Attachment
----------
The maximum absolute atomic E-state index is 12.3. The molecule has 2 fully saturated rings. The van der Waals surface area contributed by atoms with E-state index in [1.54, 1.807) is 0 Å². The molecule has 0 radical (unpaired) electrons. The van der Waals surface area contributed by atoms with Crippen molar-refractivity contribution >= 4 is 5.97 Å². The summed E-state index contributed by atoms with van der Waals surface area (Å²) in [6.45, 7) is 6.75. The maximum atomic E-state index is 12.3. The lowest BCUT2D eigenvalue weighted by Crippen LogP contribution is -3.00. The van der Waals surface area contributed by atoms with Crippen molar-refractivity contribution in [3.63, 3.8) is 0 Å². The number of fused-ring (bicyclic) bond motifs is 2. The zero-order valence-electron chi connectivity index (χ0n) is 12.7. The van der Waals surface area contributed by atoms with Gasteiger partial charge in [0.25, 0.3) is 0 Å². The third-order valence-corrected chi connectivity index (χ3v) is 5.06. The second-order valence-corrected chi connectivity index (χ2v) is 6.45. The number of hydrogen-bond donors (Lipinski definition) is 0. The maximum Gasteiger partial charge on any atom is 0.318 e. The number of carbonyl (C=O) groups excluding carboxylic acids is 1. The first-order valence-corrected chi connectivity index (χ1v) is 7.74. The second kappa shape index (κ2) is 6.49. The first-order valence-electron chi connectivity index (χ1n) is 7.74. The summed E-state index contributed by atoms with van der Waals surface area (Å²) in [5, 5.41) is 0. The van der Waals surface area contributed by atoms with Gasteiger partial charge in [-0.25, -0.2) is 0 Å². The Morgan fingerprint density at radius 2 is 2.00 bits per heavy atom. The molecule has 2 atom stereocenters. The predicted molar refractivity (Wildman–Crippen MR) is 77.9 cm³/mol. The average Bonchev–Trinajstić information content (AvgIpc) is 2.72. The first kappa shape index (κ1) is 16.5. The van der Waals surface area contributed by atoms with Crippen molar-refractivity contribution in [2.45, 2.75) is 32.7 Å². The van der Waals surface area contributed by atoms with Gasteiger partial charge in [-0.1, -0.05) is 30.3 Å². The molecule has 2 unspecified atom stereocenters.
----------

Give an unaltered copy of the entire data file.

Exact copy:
The maximum absolute atomic E-state index is 12.3. The molecule has 2 fully saturated rings. The van der Waals surface area contributed by atoms with E-state index in [1.54, 1.807) is 0 Å². The molecule has 0 radical (unpaired) electrons. The van der Waals surface area contributed by atoms with Crippen molar-refractivity contribution >= 4 is 5.97 Å². The summed E-state index contributed by atoms with van der Waals surface area (Å²) in [6.45, 7) is 6.75. The maximum atomic E-state index is 12.3. The lowest BCUT2D eigenvalue weighted by Crippen LogP contribution is -3.00. The van der Waals surface area contributed by atoms with Crippen molar-refractivity contribution in [3.63, 3.8) is 0 Å². The number of fused-ring (bicyclic) bond motifs is 2. The zero-order valence-electron chi connectivity index (χ0n) is 12.7. The van der Waals surface area contributed by atoms with Gasteiger partial charge in [0.25, 0.3) is 0 Å². The third-order valence-corrected chi connectivity index (χ3v) is 5.06. The second-order valence-corrected chi connectivity index (χ2v) is 6.45. The number of hydrogen-bond donors (Lipinski definition) is 0. The maximum Gasteiger partial charge on any atom is 0.318 e. The number of carbonyl (C=O) groups excluding carboxylic acids is 1. The first-order valence-corrected chi connectivity index (χ1v) is 7.74. The second kappa shape index (κ2) is 6.49. The first-order valence-electron chi connectivity index (χ1n) is 7.74. The summed E-state index contributed by atoms with van der Waals surface area (Å²) in [5, 5.41) is 0. The van der Waals surface area contributed by atoms with Gasteiger partial charge in [-0.25, -0.2) is 0 Å². The Morgan fingerprint density at radius 2 is 2.00 bits per heavy atom. The molecule has 2 atom stereocenters. The predicted molar refractivity (Wildman–Crippen MR) is 77.9 cm³/mol. The average Bonchev–Trinajstić information content (AvgIpc) is 2.72. The first kappa shape index (κ1) is 16.5. The van der Waals surface area contributed by atoms with Crippen molar-refractivity contribution in [2.45, 2.75) is 32.7 Å². The van der Waals surface area contributed by atoms with Gasteiger partial charge in [-0.1, -0.05) is 30.3 Å². The molecule has 2 unspecified atom stereocenters.